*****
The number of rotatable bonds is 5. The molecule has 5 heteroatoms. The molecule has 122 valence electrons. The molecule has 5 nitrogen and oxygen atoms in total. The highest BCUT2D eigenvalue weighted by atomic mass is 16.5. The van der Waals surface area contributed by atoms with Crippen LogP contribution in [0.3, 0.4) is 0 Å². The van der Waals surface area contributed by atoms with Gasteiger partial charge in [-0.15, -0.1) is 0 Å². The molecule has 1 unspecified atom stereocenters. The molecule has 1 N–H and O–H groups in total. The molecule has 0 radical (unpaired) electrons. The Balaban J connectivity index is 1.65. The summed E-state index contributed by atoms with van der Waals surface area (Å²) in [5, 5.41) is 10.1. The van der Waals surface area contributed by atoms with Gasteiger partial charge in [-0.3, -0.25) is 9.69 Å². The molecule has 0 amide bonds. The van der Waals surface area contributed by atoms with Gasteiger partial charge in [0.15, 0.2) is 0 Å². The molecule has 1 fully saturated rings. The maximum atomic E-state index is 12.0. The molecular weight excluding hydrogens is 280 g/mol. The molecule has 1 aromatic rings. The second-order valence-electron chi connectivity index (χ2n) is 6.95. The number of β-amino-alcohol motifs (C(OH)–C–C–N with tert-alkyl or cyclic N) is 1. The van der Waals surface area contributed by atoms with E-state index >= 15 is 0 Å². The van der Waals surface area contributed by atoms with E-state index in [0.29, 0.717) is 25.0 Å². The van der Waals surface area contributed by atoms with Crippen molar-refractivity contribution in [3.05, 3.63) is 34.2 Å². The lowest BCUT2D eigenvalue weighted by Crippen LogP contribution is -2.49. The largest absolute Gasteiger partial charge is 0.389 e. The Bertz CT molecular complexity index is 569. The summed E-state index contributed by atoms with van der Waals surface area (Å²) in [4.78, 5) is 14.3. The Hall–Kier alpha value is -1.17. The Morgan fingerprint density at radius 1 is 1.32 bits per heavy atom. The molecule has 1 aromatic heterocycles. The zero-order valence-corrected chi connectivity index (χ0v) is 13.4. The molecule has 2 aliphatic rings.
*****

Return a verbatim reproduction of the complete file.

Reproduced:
The number of rotatable bonds is 5. The molecule has 5 heteroatoms. The molecule has 122 valence electrons. The molecule has 5 nitrogen and oxygen atoms in total. The highest BCUT2D eigenvalue weighted by atomic mass is 16.5. The van der Waals surface area contributed by atoms with Crippen LogP contribution in [0.3, 0.4) is 0 Å². The van der Waals surface area contributed by atoms with Gasteiger partial charge in [-0.15, -0.1) is 0 Å². The molecule has 1 unspecified atom stereocenters. The molecule has 1 N–H and O–H groups in total. The molecule has 0 radical (unpaired) electrons. The Balaban J connectivity index is 1.65. The summed E-state index contributed by atoms with van der Waals surface area (Å²) in [5, 5.41) is 10.1. The van der Waals surface area contributed by atoms with Gasteiger partial charge in [-0.3, -0.25) is 9.69 Å². The molecule has 0 amide bonds. The van der Waals surface area contributed by atoms with Gasteiger partial charge in [0.15, 0.2) is 0 Å². The molecule has 1 fully saturated rings. The maximum atomic E-state index is 12.0. The molecular weight excluding hydrogens is 280 g/mol. The molecule has 1 aromatic rings. The second-order valence-electron chi connectivity index (χ2n) is 6.95. The number of β-amino-alcohol motifs (C(OH)–C–C–N with tert-alkyl or cyclic N) is 1. The van der Waals surface area contributed by atoms with E-state index >= 15 is 0 Å². The van der Waals surface area contributed by atoms with E-state index in [0.29, 0.717) is 25.0 Å². The van der Waals surface area contributed by atoms with Crippen molar-refractivity contribution in [3.05, 3.63) is 34.2 Å². The lowest BCUT2D eigenvalue weighted by Crippen LogP contribution is -2.49. The largest absolute Gasteiger partial charge is 0.389 e. The Bertz CT molecular complexity index is 569. The summed E-state index contributed by atoms with van der Waals surface area (Å²) in [4.78, 5) is 14.3. The Hall–Kier alpha value is -1.17. The Morgan fingerprint density at radius 1 is 1.32 bits per heavy atom. The molecule has 1 aromatic heterocycles. The zero-order valence-corrected chi connectivity index (χ0v) is 13.4. The molecule has 2 aliphatic rings.